France, Britain try to revive fight against Islamic State; decry Turkey, U.S
By John Irish PARIS (Reuters) - France and Britain on Tuesday accused Turkey and the United States of undoing five years worth of work in fighting Islamic State and scrambled to define how to react should militants escape prisons and camps in Syria. Turkey has pressed on with its assault against Kurdish militias in northern Syria, while the Russia-backed Syrian army roared into one of the most hotly contested cities abandoned by U.S. forces in President Donald Trump's retreat
By John Irish
PARIS (Reuters) - France and Britain on Tuesday accused Turkey and the United States of undoing five years worth of work in fighting Islamic State and scrambled to define how to react should militants escape prisons and camps in Syria.
Turkey has pressed on with its assault against Kurdish militias in northern Syria, while the Russia-backed Syrian army roared into one of the most hotly contested cities abandoned by U.S. forces in President Donald Trump's retreat.
"These decisions put into question five years of effort by the coalition," French Prime Minister Edouard Philippe told lawmakers.
"This intervention is devastating for our collective security with the inevitable resurgence of Islamic State in northern Syria and also probably northwest Iraq."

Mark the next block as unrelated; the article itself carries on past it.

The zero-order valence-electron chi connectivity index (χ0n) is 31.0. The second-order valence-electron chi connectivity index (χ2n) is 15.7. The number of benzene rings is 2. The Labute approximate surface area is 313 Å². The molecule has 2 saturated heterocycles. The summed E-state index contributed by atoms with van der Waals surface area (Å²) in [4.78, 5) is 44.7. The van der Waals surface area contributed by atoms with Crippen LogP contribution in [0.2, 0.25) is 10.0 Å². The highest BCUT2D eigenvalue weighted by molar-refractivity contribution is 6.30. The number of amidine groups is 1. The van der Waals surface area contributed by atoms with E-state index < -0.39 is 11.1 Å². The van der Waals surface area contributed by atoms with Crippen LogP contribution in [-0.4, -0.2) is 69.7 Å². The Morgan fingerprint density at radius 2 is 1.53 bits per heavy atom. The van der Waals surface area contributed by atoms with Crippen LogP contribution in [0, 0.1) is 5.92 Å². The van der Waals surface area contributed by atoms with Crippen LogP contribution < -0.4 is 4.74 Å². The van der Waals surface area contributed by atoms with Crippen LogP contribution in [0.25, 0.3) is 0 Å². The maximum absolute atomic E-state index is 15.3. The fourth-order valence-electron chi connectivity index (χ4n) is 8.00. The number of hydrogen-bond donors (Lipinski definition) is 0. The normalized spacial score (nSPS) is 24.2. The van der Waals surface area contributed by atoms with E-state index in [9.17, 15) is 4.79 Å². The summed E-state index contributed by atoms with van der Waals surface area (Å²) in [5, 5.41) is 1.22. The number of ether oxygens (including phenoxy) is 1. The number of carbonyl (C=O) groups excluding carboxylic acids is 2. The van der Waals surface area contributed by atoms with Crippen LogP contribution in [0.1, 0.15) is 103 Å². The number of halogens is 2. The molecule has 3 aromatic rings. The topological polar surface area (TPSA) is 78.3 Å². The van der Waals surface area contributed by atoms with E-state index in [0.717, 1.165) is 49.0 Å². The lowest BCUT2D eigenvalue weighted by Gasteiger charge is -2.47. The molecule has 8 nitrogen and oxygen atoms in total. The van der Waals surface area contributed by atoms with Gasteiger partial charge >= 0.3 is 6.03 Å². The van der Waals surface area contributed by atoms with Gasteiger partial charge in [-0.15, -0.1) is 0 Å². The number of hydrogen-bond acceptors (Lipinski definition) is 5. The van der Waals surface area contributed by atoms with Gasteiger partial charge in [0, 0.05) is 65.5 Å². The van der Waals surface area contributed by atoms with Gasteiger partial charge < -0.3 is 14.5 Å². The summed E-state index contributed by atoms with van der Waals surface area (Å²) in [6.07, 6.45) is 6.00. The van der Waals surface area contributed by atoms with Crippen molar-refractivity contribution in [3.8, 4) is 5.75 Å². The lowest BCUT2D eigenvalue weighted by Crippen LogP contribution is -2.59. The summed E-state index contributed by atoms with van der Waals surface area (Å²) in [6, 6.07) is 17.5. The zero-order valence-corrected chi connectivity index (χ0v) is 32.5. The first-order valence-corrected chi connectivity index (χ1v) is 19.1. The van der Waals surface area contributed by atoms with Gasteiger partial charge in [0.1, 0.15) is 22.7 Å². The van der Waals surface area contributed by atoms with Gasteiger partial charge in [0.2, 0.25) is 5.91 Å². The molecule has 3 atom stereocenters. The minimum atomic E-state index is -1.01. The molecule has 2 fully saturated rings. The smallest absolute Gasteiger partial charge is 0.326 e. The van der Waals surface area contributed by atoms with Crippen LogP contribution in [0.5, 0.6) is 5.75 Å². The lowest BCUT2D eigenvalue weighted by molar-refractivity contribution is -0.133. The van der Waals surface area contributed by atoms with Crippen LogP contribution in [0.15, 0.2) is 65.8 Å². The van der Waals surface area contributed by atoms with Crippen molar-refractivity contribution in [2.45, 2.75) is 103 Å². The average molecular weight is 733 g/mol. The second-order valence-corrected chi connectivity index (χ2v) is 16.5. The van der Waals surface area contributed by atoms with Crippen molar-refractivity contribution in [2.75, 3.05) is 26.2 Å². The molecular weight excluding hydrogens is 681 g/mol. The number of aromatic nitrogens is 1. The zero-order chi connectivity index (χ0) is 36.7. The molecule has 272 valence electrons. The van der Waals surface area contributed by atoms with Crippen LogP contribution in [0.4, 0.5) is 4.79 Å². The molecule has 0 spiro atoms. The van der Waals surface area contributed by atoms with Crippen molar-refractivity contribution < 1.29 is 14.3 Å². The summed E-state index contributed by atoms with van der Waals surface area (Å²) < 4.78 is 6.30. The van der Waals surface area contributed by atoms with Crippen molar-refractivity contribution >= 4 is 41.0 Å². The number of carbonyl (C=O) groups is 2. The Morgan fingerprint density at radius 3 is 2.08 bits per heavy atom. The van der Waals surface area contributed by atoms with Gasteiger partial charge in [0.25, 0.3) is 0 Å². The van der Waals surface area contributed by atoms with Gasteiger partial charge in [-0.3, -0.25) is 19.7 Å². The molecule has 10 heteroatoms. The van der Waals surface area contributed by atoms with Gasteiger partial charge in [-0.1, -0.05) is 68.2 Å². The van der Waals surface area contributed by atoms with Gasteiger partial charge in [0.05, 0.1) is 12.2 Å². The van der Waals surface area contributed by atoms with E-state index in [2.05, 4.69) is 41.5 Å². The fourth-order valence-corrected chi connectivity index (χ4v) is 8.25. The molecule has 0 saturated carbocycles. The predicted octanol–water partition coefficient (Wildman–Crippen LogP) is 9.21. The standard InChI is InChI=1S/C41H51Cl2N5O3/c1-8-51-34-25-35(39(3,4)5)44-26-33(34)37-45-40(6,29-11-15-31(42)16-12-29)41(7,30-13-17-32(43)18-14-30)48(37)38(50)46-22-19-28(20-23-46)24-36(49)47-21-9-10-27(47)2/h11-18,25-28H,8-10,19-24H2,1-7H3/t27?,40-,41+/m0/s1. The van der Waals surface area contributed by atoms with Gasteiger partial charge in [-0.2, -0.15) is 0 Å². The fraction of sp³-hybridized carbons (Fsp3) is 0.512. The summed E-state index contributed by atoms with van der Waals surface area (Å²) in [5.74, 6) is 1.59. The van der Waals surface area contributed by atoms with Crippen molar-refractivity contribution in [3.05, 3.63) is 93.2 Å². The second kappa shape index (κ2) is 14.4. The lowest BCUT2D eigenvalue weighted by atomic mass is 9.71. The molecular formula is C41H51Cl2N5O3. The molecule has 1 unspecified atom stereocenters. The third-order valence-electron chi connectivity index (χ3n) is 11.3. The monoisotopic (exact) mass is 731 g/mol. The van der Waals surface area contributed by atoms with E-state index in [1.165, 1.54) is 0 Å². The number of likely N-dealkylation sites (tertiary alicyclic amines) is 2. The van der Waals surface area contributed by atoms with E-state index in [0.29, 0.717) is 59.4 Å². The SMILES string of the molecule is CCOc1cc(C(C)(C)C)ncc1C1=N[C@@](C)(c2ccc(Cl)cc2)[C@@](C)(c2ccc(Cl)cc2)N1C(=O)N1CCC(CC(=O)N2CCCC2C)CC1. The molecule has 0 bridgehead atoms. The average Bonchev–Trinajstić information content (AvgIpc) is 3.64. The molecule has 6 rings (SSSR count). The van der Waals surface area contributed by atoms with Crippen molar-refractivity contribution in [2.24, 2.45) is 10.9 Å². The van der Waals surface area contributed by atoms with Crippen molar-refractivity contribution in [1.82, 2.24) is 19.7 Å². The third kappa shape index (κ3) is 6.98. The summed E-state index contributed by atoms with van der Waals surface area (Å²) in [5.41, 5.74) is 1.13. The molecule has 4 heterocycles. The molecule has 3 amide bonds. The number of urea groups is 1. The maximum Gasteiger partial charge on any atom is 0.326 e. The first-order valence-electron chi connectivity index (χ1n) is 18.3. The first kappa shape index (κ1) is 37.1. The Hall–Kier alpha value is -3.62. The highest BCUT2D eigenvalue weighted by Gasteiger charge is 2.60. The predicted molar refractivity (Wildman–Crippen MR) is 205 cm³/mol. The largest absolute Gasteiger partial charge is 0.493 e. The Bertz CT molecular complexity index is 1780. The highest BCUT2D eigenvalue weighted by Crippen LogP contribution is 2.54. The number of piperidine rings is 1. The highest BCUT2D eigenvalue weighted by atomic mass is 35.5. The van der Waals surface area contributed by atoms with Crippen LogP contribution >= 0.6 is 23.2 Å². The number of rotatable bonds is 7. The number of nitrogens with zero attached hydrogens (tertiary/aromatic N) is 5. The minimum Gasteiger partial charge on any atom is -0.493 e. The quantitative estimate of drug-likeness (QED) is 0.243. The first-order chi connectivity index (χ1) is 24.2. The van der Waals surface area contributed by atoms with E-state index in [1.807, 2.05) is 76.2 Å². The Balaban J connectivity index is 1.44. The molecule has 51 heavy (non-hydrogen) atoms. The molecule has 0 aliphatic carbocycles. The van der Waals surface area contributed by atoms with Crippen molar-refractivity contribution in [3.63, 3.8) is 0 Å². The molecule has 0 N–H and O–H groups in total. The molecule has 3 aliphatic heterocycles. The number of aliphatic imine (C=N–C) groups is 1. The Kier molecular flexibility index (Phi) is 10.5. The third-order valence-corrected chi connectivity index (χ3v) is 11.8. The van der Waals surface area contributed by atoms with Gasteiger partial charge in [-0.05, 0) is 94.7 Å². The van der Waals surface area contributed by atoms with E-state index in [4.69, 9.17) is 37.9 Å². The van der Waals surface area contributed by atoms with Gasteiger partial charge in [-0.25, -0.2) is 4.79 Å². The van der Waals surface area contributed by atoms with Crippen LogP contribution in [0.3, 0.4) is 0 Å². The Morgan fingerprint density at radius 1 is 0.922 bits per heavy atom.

Britain's Foreign Minister Dominic Raab echoed those comments and called Turkey's offensive "reckless" and "counterproductive."
Ankara's unilateral offensive has angered Washington and Turkey's main European NATO allies who fear a return of Islamic State in the region. European countries are especially concerned about what foreign Islamic State fighters and adults returning to Europe.
If the militias redeploy prison guards to the front line, there is a risk of jail-breaks. Europeans comprise a fifth of around 10,000 Islamic State fighters held captive in Syria by Kurdish militias with thousands of women and children in camps.
Before Turkey began its offensive last week, European nations had been assessing how to create a mechanism that could ultimately see foreign fighters moved from Syria to face trial in Iraq for war crimes. They are trying to speed up those plans.
But with both British and French special forces being forced to leave northern Syria because of the U.S. withdrawal, their options are increasingly limited.
"We don't want to see foreign fighters return to the U.K," Raab told parliament. "We think the right course is for them to face justice, if that's possible and practical, in the region, but of course he is right to say given the fluid situation that we're going to have to keep all of this under review," he said answering a question on whether a new policy was needed.
France has been adamant that it will not take back adults that had joined Islamic State and it wants to seal an agreement with Iraq on taking foreign nationals.
France's Foreign Minister Jean-Yves Le Drian said it was urgent to ensure security around the camps and that would he travel to Iraq soon to hold talks with national and Kurdish leaders on the issue.
"They (fighters) can act quickly if these camps are not sufficiently guarded," he said. "We extremely vigilant and are speaking to all the actors to ensure that whatever happens, security is preserved," he said.
(Reporting by John Irish; Editing by David Gregorio)
This story has not been edited by Firstpost staff and is generated by auto-feed.
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